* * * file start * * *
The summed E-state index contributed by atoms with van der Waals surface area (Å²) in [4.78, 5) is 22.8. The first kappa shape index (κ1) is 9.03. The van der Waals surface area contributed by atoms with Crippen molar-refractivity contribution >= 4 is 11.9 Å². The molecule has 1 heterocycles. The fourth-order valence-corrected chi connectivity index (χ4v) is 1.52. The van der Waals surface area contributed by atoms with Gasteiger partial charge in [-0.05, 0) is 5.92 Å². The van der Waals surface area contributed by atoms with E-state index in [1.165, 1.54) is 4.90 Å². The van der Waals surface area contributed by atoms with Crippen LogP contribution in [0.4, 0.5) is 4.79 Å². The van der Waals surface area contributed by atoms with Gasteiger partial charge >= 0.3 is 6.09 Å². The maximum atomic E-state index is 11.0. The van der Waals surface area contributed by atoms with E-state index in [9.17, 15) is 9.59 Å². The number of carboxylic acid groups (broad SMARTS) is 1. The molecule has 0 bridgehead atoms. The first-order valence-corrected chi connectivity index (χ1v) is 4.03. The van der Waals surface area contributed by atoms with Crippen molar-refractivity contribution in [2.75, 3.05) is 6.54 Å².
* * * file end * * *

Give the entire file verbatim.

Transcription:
The summed E-state index contributed by atoms with van der Waals surface area (Å²) in [4.78, 5) is 22.8. The first kappa shape index (κ1) is 9.03. The van der Waals surface area contributed by atoms with Crippen molar-refractivity contribution >= 4 is 11.9 Å². The molecule has 1 heterocycles. The fourth-order valence-corrected chi connectivity index (χ4v) is 1.52. The van der Waals surface area contributed by atoms with Gasteiger partial charge in [-0.05, 0) is 5.92 Å². The van der Waals surface area contributed by atoms with E-state index in [1.165, 1.54) is 4.90 Å². The van der Waals surface area contributed by atoms with Crippen LogP contribution in [0.4, 0.5) is 4.79 Å². The van der Waals surface area contributed by atoms with Gasteiger partial charge >= 0.3 is 6.09 Å². The maximum atomic E-state index is 11.0. The van der Waals surface area contributed by atoms with E-state index in [9.17, 15) is 9.59 Å². The number of carboxylic acid groups (broad SMARTS) is 1. The molecule has 0 bridgehead atoms. The first-order valence-corrected chi connectivity index (χ1v) is 4.03. The van der Waals surface area contributed by atoms with Crippen molar-refractivity contribution in [2.75, 3.05) is 6.54 Å².